When an autistic American teenager falls in love with an Italian girl, he must overcome his difficulties with social interaction to win her.
I’d always advise against using words like “win her”. It’s a little old fashioned. Is the goal to make her fall in love with him too (surely that’s up to her)? Or simply notice him? I’d focus on the latter.
What does “overcome his difficulties with social interaction” look like on screen? Is this a short or a feature length? I only ask because he could potentially overcome his difficulties in 5 minutes or it could take 5 years. I feel like there needs to be a more visual struggle that represents him overcoming his social anxieties. Maybe he needs to perform in the school talent show? Or win the part of the lead in the Xmas play (where she plays the female lead). Or do you imagine this taking place over one lazy summer (akin to Call Me By Your Name).
Agree. These thoughts should add up and clarify if this is a romance where the two spend significant time together or if he loves her from afar and it’s more about him building up the courage or trying to get her attention.
Clarify the setting. If it’s in Italy, better to say so. Though if it is, what’s the purpose of an additional conflict? Seems a language and/or cultural barrier would distract the main struggle. Regardless of where, describe the girl in a more meaningful way.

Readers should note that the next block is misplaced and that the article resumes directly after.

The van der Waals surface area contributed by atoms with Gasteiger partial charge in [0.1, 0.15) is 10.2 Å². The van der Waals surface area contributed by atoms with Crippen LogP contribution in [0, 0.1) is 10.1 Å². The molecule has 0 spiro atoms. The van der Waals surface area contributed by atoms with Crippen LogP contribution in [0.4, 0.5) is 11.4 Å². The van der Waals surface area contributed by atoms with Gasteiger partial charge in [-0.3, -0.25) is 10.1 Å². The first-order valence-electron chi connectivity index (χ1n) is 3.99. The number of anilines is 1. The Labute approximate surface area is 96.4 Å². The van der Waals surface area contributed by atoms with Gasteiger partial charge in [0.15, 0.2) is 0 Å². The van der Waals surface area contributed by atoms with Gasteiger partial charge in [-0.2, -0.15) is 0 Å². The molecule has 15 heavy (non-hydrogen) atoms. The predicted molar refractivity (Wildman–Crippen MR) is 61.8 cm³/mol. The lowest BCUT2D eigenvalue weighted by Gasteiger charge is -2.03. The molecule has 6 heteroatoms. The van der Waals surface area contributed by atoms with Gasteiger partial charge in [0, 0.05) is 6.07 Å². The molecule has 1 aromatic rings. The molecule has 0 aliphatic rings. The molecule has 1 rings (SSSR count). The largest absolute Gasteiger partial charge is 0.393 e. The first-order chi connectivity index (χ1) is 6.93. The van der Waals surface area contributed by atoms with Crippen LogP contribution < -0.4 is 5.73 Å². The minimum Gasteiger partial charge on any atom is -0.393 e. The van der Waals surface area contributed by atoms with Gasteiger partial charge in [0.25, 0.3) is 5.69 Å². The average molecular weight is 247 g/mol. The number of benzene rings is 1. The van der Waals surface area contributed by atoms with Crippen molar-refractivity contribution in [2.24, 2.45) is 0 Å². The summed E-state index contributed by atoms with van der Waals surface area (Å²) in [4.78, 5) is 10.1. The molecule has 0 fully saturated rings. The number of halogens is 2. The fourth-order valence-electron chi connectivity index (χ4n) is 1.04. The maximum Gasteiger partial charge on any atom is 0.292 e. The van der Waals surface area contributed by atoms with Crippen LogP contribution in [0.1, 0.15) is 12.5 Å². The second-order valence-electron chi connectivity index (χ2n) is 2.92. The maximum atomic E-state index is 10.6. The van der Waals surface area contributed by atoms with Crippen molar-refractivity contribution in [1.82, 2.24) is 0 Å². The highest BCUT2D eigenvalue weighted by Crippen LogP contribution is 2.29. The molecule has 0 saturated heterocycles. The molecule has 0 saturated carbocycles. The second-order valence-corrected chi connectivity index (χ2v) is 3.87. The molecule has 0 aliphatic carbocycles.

How realistic is the premise?
Isn’t one of the defining characteristics of autism an inability to relate to others, to even establish emotional bonds with anyone, certainly strangers (which the Italian girl would be). Isn’t it more realistic for her to get interested in him first? So that her task/goal is to get him to come out of his shell and emotionally bond with her?
I think of Rosie for this story.
Could be they are brought together for work / situation but must overcome awkwardness so she can see him as interest potential.
Not sure if you watch the Good Doctor, but the main character who’s autistic finally wins over a non-autistic colleague who can see his goodness and is comfortable with directness and mannerisms but it takes time and his constant desire to improve himself.
So definitely good groundwork for a story – maybe just create the details of the situation – someone autistic already implies awkward so probably don’t need to add that but raise specific struggle with this particular person and why her….